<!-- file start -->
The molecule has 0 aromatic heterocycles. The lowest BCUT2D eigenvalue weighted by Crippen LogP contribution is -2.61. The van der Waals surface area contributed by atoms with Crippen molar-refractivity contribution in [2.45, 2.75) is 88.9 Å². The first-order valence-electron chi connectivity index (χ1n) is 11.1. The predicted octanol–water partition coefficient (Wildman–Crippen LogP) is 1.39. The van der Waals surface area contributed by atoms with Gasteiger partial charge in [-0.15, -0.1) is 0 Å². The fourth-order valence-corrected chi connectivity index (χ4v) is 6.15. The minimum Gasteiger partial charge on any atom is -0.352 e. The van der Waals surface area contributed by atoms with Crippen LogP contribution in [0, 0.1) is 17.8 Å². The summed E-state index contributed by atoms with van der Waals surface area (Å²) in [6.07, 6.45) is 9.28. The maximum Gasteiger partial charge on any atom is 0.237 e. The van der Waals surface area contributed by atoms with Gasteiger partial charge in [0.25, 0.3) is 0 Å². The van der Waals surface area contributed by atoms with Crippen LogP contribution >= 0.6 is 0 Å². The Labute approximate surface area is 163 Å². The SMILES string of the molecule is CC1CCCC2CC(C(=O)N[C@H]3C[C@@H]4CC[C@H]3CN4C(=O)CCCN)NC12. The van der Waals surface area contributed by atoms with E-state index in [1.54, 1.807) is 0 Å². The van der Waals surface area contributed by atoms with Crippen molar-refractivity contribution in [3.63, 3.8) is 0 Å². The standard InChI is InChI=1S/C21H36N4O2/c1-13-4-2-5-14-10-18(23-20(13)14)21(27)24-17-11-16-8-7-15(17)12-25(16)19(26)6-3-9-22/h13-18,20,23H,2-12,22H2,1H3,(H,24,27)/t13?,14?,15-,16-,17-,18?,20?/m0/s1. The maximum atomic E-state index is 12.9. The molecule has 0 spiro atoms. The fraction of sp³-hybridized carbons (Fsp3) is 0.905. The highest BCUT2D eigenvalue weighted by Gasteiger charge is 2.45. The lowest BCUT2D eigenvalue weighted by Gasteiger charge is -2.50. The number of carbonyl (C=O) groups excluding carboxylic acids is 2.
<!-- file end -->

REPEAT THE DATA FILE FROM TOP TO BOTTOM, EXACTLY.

The molecule has 0 aromatic heterocycles. The lowest BCUT2D eigenvalue weighted by Crippen LogP contribution is -2.61. The van der Waals surface area contributed by atoms with Crippen molar-refractivity contribution in [2.45, 2.75) is 88.9 Å². The first-order valence-electron chi connectivity index (χ1n) is 11.1. The predicted octanol–water partition coefficient (Wildman–Crippen LogP) is 1.39. The van der Waals surface area contributed by atoms with Gasteiger partial charge in [-0.15, -0.1) is 0 Å². The fourth-order valence-corrected chi connectivity index (χ4v) is 6.15. The minimum Gasteiger partial charge on any atom is -0.352 e. The van der Waals surface area contributed by atoms with Crippen LogP contribution in [0, 0.1) is 17.8 Å². The summed E-state index contributed by atoms with van der Waals surface area (Å²) in [6.07, 6.45) is 9.28. The maximum Gasteiger partial charge on any atom is 0.237 e. The van der Waals surface area contributed by atoms with Gasteiger partial charge in [0.25, 0.3) is 0 Å². The van der Waals surface area contributed by atoms with Crippen LogP contribution >= 0.6 is 0 Å². The Labute approximate surface area is 163 Å². The SMILES string of the molecule is CC1CCCC2CC(C(=O)N[C@H]3C[C@@H]4CC[C@H]3CN4C(=O)CCCN)NC12. The van der Waals surface area contributed by atoms with E-state index in [1.54, 1.807) is 0 Å². The van der Waals surface area contributed by atoms with Crippen molar-refractivity contribution in [3.63, 3.8) is 0 Å². The standard InChI is InChI=1S/C21H36N4O2/c1-13-4-2-5-14-10-18(23-20(13)14)21(27)24-17-11-16-8-7-15(17)12-25(16)19(26)6-3-9-22/h13-18,20,23H,2-12,22H2,1H3,(H,24,27)/t13?,14?,15-,16-,17-,18?,20?/m0/s1. The maximum atomic E-state index is 12.9. The molecule has 0 spiro atoms. The fraction of sp³-hybridized carbons (Fsp3) is 0.905. The highest BCUT2D eigenvalue weighted by Gasteiger charge is 2.45. The lowest BCUT2D eigenvalue weighted by Gasteiger charge is -2.50. The number of carbonyl (C=O) groups excluding carboxylic acids is 2.